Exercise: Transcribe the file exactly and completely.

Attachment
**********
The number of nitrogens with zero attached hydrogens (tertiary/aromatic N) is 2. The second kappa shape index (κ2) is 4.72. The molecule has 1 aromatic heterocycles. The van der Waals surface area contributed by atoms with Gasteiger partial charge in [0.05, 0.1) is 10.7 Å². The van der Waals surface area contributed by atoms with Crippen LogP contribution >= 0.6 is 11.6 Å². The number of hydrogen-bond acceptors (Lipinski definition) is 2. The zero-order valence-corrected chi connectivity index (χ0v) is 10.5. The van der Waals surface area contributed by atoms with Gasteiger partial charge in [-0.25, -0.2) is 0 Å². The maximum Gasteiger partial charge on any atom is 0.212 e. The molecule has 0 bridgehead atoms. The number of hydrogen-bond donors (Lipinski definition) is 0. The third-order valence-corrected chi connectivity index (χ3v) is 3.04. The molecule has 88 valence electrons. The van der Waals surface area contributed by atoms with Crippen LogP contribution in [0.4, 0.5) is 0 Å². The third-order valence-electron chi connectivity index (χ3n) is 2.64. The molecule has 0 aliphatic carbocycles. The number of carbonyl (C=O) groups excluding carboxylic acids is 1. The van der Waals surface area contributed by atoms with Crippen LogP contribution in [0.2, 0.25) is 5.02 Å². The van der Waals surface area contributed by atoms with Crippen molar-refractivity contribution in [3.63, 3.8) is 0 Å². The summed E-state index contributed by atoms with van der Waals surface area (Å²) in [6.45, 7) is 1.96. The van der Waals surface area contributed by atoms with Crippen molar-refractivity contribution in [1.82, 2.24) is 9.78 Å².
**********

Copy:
The number of nitrogens with zero attached hydrogens (tertiary/aromatic N) is 2. The second kappa shape index (κ2) is 4.72. The molecule has 1 aromatic heterocycles. The van der Waals surface area contributed by atoms with Gasteiger partial charge in [0.05, 0.1) is 10.7 Å². The van der Waals surface area contributed by atoms with Crippen LogP contribution >= 0.6 is 11.6 Å². The number of hydrogen-bond acceptors (Lipinski definition) is 2. The zero-order valence-corrected chi connectivity index (χ0v) is 10.5. The van der Waals surface area contributed by atoms with Gasteiger partial charge in [-0.25, -0.2) is 0 Å². The maximum Gasteiger partial charge on any atom is 0.212 e. The molecule has 0 bridgehead atoms. The number of hydrogen-bond donors (Lipinski definition) is 0. The third-order valence-corrected chi connectivity index (χ3v) is 3.04. The molecule has 88 valence electrons. The van der Waals surface area contributed by atoms with Crippen LogP contribution in [0.4, 0.5) is 0 Å². The third-order valence-electron chi connectivity index (χ3n) is 2.64. The molecule has 0 aliphatic carbocycles. The number of carbonyl (C=O) groups excluding carboxylic acids is 1. The van der Waals surface area contributed by atoms with Crippen LogP contribution in [0.2, 0.25) is 5.02 Å². The van der Waals surface area contributed by atoms with Crippen molar-refractivity contribution in [3.63, 3.8) is 0 Å². The summed E-state index contributed by atoms with van der Waals surface area (Å²) in [6.45, 7) is 1.96. The van der Waals surface area contributed by atoms with Crippen molar-refractivity contribution in [1.82, 2.24) is 9.78 Å².